Both the great Truths and the great Falsehoods of the twentieth century lie hidden in the arcane, widely inaccessible, and seemingly mundane domain of the radiation sciences

Thursday, August 19, 2010

The Trial of the Cult of Nuclearists: SCAM NUMBER TWENTY-SIX

What follows is the continuation, in serial form, of a central chapter from my book A Primer in the Art of Deception: The Cult of Nuclearists, Uranium Weapons and Fraudulent Science.

SCAM NUMBER TWENTY-SIX: Underestimate the risk of damage to cells from low-level radiation by making the false comparison between normal free radical damage and damage caused by ionizing radiation.

Routinely, an enormous number of free radicals are produced in cells, and these induce molecular damage to DNA and other important cellular structures. Exposure to ionizing radiation creates a much smaller number of additional free radicals. Based on these facts, those who deny the hazard of low-dose radiation make the argument that since cellular mechanisms routinely repair naturally occurring free radical damage, they obviously have the capacity to repair damage induced by ionizing radiation. This is a seductive and seemingly convincing argument. However, as John Gofman points out, it is based on two false assumptions: “(1) that the nature of damage done by ionizing radiation is the same as the nature of damage done by routine metabolic free radicals, and (2) that damage therefore can be compared by comparing the relative numbers of free radicals” [1].

Gofman demolishes these two assumptions in his article, “The Free-Radical Fallacy about Ionizing Radiation: Demonstration that a Popular Claim is Senseless”. His argument runs as follows: By some estimates, the DNA of each cell in the body is exposed to between 120,000 and 240,000 damage events per day from intrinsic metabolic processes. In response, cellular mechanisms are rapidly activated that repair this damage. If the damage caused by radiation is not qualitatively different from normal free radical damage, which is the basic assumption of the Free-Radical Fallacy, then repair mechanisms should have the capacity of undoing an equivalent amount of damage produced by ionizing radiation. Can this be the case? Gofman’s response is as follows. Understanding exists as to the repair capacity of the human organism. Estimates exist for the number of damaging events produced in each cell by each rad of absorbed dose. Further, experiments have confirmed that, in response to whole-body radiation of 100 rads delivered all at once, human cells mobilize a sufficient amount of repair enzymes to repair all genetic damage. In fact, repair capacity is not overwhelmed by the number of damaging events induced by 500 rads. Thus, the body has the capacity for perfect repair. However, a dose of many hundreds of rads is a lethal dose. Thus, perfect repair is not the central issue in the body’s ability to withstand radiation injury. From this simple thought experiment, Gofman arrives at the conclusion that either the nature of the damage caused by ionizing radiation or the nature of the repair process cannot possibly be the same for the oxidative damage of normal cellular processes and that caused by ionizing radiation. Gofman continues with the argument that repair capacity is not the issue, but that radiation damages cellular structures in complex ways that resist perfect repair. [Double-strand breaks to DNA are an example of complex damage compared to the more usual single-strand breaks caused by normal free radical damage.] Gofman states:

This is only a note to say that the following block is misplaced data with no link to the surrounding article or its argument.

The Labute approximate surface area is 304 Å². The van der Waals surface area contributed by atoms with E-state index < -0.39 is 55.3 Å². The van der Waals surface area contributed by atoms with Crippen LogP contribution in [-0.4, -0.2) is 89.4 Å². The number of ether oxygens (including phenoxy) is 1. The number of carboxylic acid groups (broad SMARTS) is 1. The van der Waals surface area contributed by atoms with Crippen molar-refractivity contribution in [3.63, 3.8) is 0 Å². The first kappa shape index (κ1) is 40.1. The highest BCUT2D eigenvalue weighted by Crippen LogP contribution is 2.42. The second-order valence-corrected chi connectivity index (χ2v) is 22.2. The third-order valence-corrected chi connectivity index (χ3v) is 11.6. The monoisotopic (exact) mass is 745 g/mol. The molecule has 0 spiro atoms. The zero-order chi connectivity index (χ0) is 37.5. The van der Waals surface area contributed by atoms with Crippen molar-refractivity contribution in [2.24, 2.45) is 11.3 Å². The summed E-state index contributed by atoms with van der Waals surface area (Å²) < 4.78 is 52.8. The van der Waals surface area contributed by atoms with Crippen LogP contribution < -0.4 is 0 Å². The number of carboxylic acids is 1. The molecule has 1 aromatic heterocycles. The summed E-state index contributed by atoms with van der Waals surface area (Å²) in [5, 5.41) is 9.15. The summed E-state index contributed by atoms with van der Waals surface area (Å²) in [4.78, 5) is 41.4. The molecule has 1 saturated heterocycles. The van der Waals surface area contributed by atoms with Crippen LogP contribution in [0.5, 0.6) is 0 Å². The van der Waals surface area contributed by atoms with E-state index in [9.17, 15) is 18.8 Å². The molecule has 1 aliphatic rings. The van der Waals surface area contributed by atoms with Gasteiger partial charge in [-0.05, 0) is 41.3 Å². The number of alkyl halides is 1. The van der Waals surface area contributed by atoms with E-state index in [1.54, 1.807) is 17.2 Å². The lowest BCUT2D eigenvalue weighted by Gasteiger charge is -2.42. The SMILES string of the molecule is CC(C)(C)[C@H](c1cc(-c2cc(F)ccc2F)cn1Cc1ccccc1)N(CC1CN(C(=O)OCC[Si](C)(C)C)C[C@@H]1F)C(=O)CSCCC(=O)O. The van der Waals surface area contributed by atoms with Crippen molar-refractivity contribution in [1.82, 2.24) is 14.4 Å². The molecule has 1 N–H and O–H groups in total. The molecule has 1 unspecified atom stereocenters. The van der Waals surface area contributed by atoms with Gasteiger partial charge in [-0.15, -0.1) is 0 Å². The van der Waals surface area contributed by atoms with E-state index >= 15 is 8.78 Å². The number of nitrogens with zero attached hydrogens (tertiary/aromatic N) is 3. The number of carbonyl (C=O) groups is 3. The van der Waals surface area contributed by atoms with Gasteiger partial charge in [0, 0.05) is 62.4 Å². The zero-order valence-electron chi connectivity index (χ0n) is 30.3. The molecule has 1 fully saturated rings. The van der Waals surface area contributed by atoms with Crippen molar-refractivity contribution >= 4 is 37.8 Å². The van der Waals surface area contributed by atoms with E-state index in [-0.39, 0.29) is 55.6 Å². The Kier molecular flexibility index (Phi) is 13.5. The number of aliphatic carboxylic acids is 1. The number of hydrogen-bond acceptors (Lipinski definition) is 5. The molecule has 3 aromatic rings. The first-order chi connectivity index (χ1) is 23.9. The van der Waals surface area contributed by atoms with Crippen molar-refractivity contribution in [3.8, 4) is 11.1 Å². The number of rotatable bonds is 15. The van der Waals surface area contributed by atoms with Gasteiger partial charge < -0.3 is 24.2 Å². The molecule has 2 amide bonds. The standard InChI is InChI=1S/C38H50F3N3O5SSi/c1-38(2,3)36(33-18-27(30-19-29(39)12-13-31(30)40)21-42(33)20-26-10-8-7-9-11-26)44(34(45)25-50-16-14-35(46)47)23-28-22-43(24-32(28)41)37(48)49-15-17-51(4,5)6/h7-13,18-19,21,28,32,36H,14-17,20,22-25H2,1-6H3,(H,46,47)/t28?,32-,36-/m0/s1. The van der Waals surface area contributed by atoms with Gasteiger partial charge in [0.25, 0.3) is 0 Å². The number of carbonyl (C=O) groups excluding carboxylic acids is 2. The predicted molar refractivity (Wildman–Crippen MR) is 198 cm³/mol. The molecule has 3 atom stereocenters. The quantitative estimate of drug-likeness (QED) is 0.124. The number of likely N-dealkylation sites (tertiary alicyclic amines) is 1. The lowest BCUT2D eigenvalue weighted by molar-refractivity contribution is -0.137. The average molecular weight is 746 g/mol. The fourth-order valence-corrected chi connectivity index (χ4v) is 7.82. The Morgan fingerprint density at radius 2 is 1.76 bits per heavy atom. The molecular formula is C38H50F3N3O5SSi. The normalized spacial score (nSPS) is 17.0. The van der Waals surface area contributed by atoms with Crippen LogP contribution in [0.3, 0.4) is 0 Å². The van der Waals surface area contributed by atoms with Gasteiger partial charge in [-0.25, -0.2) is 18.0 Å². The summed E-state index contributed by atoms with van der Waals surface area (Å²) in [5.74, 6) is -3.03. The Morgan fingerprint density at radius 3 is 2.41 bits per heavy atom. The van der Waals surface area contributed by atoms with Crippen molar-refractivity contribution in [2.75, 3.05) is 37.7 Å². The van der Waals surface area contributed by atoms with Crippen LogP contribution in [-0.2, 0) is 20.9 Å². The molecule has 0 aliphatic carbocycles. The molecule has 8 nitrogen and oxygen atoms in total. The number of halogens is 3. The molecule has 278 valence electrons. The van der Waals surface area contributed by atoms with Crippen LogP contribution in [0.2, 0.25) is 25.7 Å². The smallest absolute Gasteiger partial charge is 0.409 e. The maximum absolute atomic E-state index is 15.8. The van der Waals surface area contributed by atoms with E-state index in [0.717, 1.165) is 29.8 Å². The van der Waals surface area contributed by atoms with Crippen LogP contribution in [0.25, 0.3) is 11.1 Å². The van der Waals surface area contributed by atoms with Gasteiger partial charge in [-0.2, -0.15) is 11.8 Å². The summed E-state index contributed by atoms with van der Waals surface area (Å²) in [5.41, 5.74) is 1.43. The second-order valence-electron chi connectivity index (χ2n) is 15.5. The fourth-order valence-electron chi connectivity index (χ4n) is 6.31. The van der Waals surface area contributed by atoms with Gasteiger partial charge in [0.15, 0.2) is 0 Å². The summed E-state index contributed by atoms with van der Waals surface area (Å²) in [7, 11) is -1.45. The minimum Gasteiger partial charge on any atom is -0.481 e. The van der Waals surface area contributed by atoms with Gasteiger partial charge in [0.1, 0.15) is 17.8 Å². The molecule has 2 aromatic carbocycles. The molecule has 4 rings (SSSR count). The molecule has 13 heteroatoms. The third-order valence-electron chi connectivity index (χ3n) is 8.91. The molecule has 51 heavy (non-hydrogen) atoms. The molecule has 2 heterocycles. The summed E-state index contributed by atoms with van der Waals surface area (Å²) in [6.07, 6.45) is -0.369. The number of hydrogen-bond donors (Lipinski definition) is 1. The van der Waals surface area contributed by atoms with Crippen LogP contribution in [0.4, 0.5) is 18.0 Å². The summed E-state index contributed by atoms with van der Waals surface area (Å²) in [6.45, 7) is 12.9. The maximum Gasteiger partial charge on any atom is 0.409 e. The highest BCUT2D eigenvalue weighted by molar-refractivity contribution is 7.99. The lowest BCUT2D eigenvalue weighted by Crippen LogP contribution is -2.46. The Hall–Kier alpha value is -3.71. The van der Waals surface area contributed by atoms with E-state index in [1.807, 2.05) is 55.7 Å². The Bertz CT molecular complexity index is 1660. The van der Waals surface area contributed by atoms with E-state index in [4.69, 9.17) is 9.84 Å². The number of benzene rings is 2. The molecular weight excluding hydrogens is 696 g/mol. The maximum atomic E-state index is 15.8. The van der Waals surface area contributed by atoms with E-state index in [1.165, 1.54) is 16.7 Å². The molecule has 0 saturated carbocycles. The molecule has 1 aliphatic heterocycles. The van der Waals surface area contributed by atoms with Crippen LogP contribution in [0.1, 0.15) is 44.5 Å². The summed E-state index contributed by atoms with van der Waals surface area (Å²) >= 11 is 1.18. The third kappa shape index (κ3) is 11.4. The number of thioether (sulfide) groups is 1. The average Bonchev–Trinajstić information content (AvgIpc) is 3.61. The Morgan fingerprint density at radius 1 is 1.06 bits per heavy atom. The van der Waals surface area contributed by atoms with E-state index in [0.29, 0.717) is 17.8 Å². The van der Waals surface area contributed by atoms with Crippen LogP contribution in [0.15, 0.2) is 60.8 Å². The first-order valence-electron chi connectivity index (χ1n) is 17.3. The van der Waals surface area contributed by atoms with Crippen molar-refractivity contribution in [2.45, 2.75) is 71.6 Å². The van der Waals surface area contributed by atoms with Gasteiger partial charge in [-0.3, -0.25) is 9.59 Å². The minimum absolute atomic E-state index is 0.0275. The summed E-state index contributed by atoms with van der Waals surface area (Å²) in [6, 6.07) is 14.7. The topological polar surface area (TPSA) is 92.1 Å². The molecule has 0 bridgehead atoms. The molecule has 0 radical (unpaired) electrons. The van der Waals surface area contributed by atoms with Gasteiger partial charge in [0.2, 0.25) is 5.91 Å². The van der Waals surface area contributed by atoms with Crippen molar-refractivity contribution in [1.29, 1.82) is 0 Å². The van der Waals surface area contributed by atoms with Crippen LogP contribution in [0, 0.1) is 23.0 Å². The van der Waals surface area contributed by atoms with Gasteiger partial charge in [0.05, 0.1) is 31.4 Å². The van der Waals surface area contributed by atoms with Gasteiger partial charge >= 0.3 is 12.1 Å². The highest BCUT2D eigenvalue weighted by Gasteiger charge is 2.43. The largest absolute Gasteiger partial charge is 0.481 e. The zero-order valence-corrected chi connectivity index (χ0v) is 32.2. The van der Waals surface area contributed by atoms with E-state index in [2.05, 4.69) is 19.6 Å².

"The difference between free-radical damage from routine metabolism and from ionizing radiation almost surely lies in repairability. If DNA damage is perfectly repaired by a cell, such damage has no health consequences. It is inconsequential. The consequences arise only from injuries which are non-repairable or mis-repaired.

The power of ionizing radiation to induce particularly complex and unrepairable genetic injuries is surely related to a unique property of this agent. Ionizing radiation instantly unloads biologically abnormal amounts of energy at random in an irradiated cell. Biochemical reactions in a cell generally involve net energy-transfers in the ballpark of 10 electron-volts and below. By contrast, Ward reports that the average energy-deposit from low-LET ionizing radiation is thought to be about 60 electron-volts, all within an area having a diameter of only 4 nanometers. (The diameter of the DNA double-helix is 2 nanometers). In other words, ionizing radiation produces violent energy-transfers of a type simply absent in a cell's natural biochemistry.

Because of its unique property, ionizing radiation is a unique menace to our DNA and chromosomes. This fact needs wide recognition, as mankind learns that far more health problems are mutation-based than anyone could prove 15 years ago."


[1] Gofman J.W. The Free-Radical Fallacy about Ionizing Radiation: Demonstration that a Popular Claim is Senseless. September 1997.